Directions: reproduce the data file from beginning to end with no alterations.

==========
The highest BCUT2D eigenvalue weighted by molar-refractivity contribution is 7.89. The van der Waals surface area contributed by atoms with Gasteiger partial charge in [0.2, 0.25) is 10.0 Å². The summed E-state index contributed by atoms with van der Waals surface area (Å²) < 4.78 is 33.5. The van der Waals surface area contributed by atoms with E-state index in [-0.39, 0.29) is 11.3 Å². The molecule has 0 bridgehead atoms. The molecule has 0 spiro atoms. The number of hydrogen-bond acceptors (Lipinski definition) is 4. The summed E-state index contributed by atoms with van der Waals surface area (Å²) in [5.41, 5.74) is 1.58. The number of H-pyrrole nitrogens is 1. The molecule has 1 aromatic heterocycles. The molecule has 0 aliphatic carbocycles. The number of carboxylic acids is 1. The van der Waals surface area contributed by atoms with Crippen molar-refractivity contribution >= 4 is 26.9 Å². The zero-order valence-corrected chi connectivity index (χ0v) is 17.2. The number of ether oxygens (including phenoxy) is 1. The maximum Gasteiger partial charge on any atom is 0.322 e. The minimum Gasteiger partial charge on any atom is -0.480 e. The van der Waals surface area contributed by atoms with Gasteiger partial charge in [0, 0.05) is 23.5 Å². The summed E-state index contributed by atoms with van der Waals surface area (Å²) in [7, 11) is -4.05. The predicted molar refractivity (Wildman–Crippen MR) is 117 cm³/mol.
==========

The highest BCUT2D eigenvalue weighted by molar-refractivity contribution is 7.89. The van der Waals surface area contributed by atoms with Gasteiger partial charge in [0.2, 0.25) is 10.0 Å². The summed E-state index contributed by atoms with van der Waals surface area (Å²) < 4.78 is 33.5. The van der Waals surface area contributed by atoms with E-state index in [-0.39, 0.29) is 11.3 Å². The molecule has 0 bridgehead atoms. The molecule has 0 spiro atoms. The number of hydrogen-bond acceptors (Lipinski definition) is 4. The summed E-state index contributed by atoms with van der Waals surface area (Å²) in [5.41, 5.74) is 1.58. The number of H-pyrrole nitrogens is 1. The molecule has 1 aromatic heterocycles. The molecule has 0 aliphatic carbocycles. The number of carboxylic acids is 1. The van der Waals surface area contributed by atoms with Crippen molar-refractivity contribution >= 4 is 26.9 Å². The zero-order valence-corrected chi connectivity index (χ0v) is 17.2. The number of ether oxygens (including phenoxy) is 1. The maximum Gasteiger partial charge on any atom is 0.322 e. The minimum Gasteiger partial charge on any atom is -0.480 e. The van der Waals surface area contributed by atoms with Gasteiger partial charge in [0, 0.05) is 23.5 Å². The summed E-state index contributed by atoms with van der Waals surface area (Å²) in [7, 11) is -4.05. The predicted molar refractivity (Wildman–Crippen MR) is 117 cm³/mol.